An ablative carbon dioxide fractional laser demonstrated superiority over a V-beam pulsed dye laser with regard to pliability and thickness in a cohort of 10 Korean patients with scars, according to findings presented at the American Academy of Dermatology Annual Meeting.
Researchers in Korea aimed to compare ablative carbon dioxide fractional laser and the V-beam pulsed dye laser for improvement of surgical scars in a cohort of 10 Korean patients.
The study had a randomized, blinded, split-scar design.
All patients were treated on one half of the scar with a 10,600-nm ablative carbon dioxide fractional laser. The contralateral half of the scar was treated with the 595-nm V-beam pulsed dye laser.
Treatments began 2 to 3 weeks after surgery. Patients were followed up for 2 months after treatment for the scars was initiated.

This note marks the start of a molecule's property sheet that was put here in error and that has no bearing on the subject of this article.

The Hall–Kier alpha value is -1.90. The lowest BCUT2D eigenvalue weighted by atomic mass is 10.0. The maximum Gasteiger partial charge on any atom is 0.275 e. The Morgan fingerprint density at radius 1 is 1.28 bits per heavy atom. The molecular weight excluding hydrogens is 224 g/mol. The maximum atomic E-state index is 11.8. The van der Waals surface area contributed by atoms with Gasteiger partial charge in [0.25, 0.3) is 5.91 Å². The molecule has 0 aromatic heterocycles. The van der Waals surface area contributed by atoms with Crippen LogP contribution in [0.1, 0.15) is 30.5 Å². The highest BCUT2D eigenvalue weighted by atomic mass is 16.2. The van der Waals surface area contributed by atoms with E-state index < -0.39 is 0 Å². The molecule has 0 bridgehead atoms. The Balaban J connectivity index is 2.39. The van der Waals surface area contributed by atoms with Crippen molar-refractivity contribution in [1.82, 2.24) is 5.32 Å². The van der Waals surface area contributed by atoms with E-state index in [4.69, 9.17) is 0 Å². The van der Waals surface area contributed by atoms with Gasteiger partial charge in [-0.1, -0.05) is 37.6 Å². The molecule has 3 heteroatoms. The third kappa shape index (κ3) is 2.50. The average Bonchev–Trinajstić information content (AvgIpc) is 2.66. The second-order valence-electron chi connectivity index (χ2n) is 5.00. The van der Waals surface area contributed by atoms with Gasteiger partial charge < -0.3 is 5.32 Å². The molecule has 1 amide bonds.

Scar outcome was evaluated by a nontreating physician investigator, who used The Vancouver Scar Scale, which assesses for four variables: vascularity, thickness, pliability and pigmentation.
Results indicated improvements on both sides of scars after treatment. The overall mean improvement score was 59.7% on the side with the ablative carbon dioxide fractional laser, compared with 47.2% on the side with the V-beam pulsed dye laser (P<.001).
The ablative carbon dioxide fractional laser was more effective than the V-beam pulsed laser in each variable pertaining to improvement of pliability and thickness. However, the V-beam pulsed laser was superior in improvement of vascularity and pigmentation.
For more information:
Oh G. #5241. Postoperative treatment of surgical scars with ablative fractional laser versus pulsed dye laser: A randomized controlled trial. Presented at: The 70th Annual Meeting of the American Academy of Dermatology. March 16-20, 2012. San Diego, Calif.